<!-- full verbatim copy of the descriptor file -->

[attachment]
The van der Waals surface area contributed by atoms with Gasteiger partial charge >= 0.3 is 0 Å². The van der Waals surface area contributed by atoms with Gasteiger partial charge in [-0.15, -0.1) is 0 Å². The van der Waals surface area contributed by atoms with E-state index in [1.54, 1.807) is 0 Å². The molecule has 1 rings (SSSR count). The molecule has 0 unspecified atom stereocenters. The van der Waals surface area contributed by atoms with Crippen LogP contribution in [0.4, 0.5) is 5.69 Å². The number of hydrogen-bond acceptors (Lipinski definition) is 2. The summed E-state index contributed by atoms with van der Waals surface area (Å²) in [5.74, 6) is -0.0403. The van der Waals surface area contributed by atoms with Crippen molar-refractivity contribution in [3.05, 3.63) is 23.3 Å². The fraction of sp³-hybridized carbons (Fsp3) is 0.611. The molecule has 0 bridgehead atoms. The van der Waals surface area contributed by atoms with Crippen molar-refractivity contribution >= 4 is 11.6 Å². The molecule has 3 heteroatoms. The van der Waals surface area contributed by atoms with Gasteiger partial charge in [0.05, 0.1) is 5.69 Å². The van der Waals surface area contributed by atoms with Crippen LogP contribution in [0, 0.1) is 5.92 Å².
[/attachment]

The van der Waals surface area contributed by atoms with Gasteiger partial charge >= 0.3 is 0 Å². The van der Waals surface area contributed by atoms with Gasteiger partial charge in [-0.15, -0.1) is 0 Å². The van der Waals surface area contributed by atoms with E-state index in [1.54, 1.807) is 0 Å². The molecule has 1 rings (SSSR count). The molecule has 0 unspecified atom stereocenters. The van der Waals surface area contributed by atoms with Crippen LogP contribution in [0.4, 0.5) is 5.69 Å². The number of hydrogen-bond acceptors (Lipinski definition) is 2. The summed E-state index contributed by atoms with van der Waals surface area (Å²) in [5.74, 6) is -0.0403. The van der Waals surface area contributed by atoms with Crippen molar-refractivity contribution in [3.05, 3.63) is 23.3 Å². The fraction of sp³-hybridized carbons (Fsp3) is 0.611. The molecule has 0 bridgehead atoms. The van der Waals surface area contributed by atoms with Crippen molar-refractivity contribution >= 4 is 11.6 Å². The molecule has 3 heteroatoms. The van der Waals surface area contributed by atoms with Gasteiger partial charge in [0.05, 0.1) is 5.69 Å². The van der Waals surface area contributed by atoms with Crippen LogP contribution in [0, 0.1) is 5.92 Å².